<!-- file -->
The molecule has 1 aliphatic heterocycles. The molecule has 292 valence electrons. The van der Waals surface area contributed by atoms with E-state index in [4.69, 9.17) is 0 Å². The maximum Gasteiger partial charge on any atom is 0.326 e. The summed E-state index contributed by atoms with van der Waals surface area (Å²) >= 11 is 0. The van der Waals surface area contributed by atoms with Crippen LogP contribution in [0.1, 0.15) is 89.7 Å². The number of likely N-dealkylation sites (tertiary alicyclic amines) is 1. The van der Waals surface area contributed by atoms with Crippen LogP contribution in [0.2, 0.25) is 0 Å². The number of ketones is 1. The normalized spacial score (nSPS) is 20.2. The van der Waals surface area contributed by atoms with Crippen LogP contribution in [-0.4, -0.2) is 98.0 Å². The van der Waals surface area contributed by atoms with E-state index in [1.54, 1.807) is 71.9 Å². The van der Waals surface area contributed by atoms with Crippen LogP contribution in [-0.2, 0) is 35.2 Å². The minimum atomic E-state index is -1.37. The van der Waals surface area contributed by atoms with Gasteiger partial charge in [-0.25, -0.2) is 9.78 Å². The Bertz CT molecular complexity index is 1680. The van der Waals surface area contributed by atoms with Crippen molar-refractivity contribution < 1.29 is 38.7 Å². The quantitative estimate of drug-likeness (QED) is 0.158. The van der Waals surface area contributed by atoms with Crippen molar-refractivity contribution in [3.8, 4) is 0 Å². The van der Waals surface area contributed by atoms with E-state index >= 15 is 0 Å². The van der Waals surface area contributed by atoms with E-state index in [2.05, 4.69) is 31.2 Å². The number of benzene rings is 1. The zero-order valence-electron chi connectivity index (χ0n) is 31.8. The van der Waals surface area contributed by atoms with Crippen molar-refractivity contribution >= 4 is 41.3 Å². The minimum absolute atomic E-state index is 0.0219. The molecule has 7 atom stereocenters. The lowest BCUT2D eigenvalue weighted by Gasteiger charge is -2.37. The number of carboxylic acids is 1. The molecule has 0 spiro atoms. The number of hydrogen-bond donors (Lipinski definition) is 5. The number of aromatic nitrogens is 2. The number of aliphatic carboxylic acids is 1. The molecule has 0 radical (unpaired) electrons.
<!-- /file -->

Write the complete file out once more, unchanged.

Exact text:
The molecule has 1 aliphatic heterocycles. The molecule has 292 valence electrons. The van der Waals surface area contributed by atoms with E-state index in [4.69, 9.17) is 0 Å². The maximum Gasteiger partial charge on any atom is 0.326 e. The summed E-state index contributed by atoms with van der Waals surface area (Å²) >= 11 is 0. The van der Waals surface area contributed by atoms with Crippen LogP contribution in [0.1, 0.15) is 89.7 Å². The number of likely N-dealkylation sites (tertiary alicyclic amines) is 1. The van der Waals surface area contributed by atoms with Crippen LogP contribution in [0.2, 0.25) is 0 Å². The number of ketones is 1. The normalized spacial score (nSPS) is 20.2. The van der Waals surface area contributed by atoms with Crippen LogP contribution in [-0.4, -0.2) is 98.0 Å². The van der Waals surface area contributed by atoms with E-state index in [1.54, 1.807) is 71.9 Å². The van der Waals surface area contributed by atoms with Crippen LogP contribution in [-0.2, 0) is 35.2 Å². The minimum atomic E-state index is -1.37. The van der Waals surface area contributed by atoms with Gasteiger partial charge in [-0.25, -0.2) is 9.78 Å². The Bertz CT molecular complexity index is 1680. The van der Waals surface area contributed by atoms with Crippen molar-refractivity contribution < 1.29 is 38.7 Å². The quantitative estimate of drug-likeness (QED) is 0.158. The van der Waals surface area contributed by atoms with Crippen molar-refractivity contribution in [3.8, 4) is 0 Å². The van der Waals surface area contributed by atoms with E-state index >= 15 is 0 Å². The van der Waals surface area contributed by atoms with E-state index in [2.05, 4.69) is 31.2 Å². The number of benzene rings is 1. The zero-order valence-electron chi connectivity index (χ0n) is 31.8. The van der Waals surface area contributed by atoms with Crippen molar-refractivity contribution >= 4 is 41.3 Å². The minimum absolute atomic E-state index is 0.0219. The molecule has 7 atom stereocenters. The lowest BCUT2D eigenvalue weighted by Gasteiger charge is -2.37. The number of carboxylic acids is 1. The molecule has 0 spiro atoms. The number of hydrogen-bond donors (Lipinski definition) is 5. The number of aromatic nitrogens is 2. The number of aliphatic carboxylic acids is 1. The molecule has 0 radical (unpaired) electrons.